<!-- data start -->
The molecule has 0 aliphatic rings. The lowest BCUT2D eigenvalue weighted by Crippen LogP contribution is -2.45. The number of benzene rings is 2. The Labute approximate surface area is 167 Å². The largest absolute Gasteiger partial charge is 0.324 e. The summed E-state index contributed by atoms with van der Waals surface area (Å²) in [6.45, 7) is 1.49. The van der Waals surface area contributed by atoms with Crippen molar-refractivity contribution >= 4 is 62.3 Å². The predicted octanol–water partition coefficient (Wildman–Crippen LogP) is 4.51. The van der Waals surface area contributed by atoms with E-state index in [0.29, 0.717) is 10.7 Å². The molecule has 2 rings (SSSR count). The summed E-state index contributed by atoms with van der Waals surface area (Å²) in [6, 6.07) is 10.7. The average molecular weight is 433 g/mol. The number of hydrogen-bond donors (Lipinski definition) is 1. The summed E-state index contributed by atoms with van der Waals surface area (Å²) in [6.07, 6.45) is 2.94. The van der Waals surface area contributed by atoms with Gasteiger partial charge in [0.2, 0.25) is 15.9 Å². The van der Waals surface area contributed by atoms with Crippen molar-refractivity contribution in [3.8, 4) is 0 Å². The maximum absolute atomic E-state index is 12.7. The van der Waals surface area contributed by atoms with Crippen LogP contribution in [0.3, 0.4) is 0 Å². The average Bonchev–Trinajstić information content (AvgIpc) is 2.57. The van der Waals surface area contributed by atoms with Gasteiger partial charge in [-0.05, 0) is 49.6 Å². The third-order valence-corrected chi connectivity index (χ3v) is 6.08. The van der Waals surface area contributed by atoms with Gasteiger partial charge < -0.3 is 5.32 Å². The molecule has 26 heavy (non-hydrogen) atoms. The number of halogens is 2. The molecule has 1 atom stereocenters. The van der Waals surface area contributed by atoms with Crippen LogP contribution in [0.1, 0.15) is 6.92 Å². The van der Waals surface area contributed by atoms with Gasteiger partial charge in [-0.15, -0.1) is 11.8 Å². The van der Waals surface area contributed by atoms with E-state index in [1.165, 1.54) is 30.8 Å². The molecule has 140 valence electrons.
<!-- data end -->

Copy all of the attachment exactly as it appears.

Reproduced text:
The molecule has 0 aliphatic rings. The lowest BCUT2D eigenvalue weighted by Crippen LogP contribution is -2.45. The number of benzene rings is 2. The Labute approximate surface area is 167 Å². The largest absolute Gasteiger partial charge is 0.324 e. The summed E-state index contributed by atoms with van der Waals surface area (Å²) in [6.45, 7) is 1.49. The van der Waals surface area contributed by atoms with Crippen molar-refractivity contribution >= 4 is 62.3 Å². The predicted octanol–water partition coefficient (Wildman–Crippen LogP) is 4.51. The van der Waals surface area contributed by atoms with E-state index in [0.29, 0.717) is 10.7 Å². The molecule has 2 rings (SSSR count). The summed E-state index contributed by atoms with van der Waals surface area (Å²) in [6, 6.07) is 10.7. The average molecular weight is 433 g/mol. The number of hydrogen-bond donors (Lipinski definition) is 1. The summed E-state index contributed by atoms with van der Waals surface area (Å²) in [6.07, 6.45) is 2.94. The van der Waals surface area contributed by atoms with Gasteiger partial charge in [0.2, 0.25) is 15.9 Å². The van der Waals surface area contributed by atoms with Crippen molar-refractivity contribution in [3.8, 4) is 0 Å². The maximum absolute atomic E-state index is 12.7. The van der Waals surface area contributed by atoms with Crippen LogP contribution in [0.3, 0.4) is 0 Å². The average Bonchev–Trinajstić information content (AvgIpc) is 2.57. The van der Waals surface area contributed by atoms with Gasteiger partial charge in [-0.05, 0) is 49.6 Å². The third-order valence-corrected chi connectivity index (χ3v) is 6.08. The van der Waals surface area contributed by atoms with Gasteiger partial charge < -0.3 is 5.32 Å². The molecule has 26 heavy (non-hydrogen) atoms. The number of halogens is 2. The molecule has 1 atom stereocenters. The van der Waals surface area contributed by atoms with Crippen LogP contribution in [0.1, 0.15) is 6.92 Å². The van der Waals surface area contributed by atoms with Gasteiger partial charge in [-0.15, -0.1) is 11.8 Å². The van der Waals surface area contributed by atoms with E-state index in [1.165, 1.54) is 30.8 Å². The molecule has 140 valence electrons.